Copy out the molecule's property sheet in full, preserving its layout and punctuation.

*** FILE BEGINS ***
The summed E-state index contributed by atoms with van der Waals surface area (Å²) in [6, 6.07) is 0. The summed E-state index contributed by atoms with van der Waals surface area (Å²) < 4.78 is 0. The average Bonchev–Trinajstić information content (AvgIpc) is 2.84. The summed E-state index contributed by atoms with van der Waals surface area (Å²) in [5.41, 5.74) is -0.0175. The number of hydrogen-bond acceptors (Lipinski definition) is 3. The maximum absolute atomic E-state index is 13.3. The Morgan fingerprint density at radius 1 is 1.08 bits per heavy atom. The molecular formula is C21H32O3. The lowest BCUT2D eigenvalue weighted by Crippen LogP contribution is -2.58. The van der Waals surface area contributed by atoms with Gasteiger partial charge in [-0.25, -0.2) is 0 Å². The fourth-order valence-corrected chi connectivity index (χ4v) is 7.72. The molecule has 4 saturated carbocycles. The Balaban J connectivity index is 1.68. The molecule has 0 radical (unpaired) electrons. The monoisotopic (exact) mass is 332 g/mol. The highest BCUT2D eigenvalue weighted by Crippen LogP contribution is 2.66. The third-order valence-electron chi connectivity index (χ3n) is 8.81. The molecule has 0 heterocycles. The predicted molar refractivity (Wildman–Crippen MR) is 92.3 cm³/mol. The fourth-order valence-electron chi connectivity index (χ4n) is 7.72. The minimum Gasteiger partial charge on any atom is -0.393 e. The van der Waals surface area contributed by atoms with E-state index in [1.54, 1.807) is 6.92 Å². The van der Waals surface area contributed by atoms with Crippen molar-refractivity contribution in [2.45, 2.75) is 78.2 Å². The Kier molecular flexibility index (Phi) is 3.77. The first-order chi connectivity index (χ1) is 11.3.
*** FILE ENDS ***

The summed E-state index contributed by atoms with van der Waals surface area (Å²) in [6, 6.07) is 0. The summed E-state index contributed by atoms with van der Waals surface area (Å²) < 4.78 is 0. The average Bonchev–Trinajstić information content (AvgIpc) is 2.84. The summed E-state index contributed by atoms with van der Waals surface area (Å²) in [5.41, 5.74) is -0.0175. The number of hydrogen-bond acceptors (Lipinski definition) is 3. The maximum absolute atomic E-state index is 13.3. The Morgan fingerprint density at radius 1 is 1.08 bits per heavy atom. The molecular formula is C21H32O3. The lowest BCUT2D eigenvalue weighted by Crippen LogP contribution is -2.58. The van der Waals surface area contributed by atoms with Gasteiger partial charge in [-0.25, -0.2) is 0 Å². The fourth-order valence-corrected chi connectivity index (χ4v) is 7.72. The molecule has 4 saturated carbocycles. The Balaban J connectivity index is 1.68. The molecule has 0 radical (unpaired) electrons. The monoisotopic (exact) mass is 332 g/mol. The highest BCUT2D eigenvalue weighted by Crippen LogP contribution is 2.66. The third-order valence-electron chi connectivity index (χ3n) is 8.81. The molecule has 0 heterocycles. The predicted molar refractivity (Wildman–Crippen MR) is 92.3 cm³/mol. The fourth-order valence-electron chi connectivity index (χ4n) is 7.72. The minimum Gasteiger partial charge on any atom is -0.393 e. The van der Waals surface area contributed by atoms with E-state index in [1.54, 1.807) is 6.92 Å². The van der Waals surface area contributed by atoms with Crippen molar-refractivity contribution in [2.45, 2.75) is 78.2 Å². The Kier molecular flexibility index (Phi) is 3.77. The first-order chi connectivity index (χ1) is 11.3.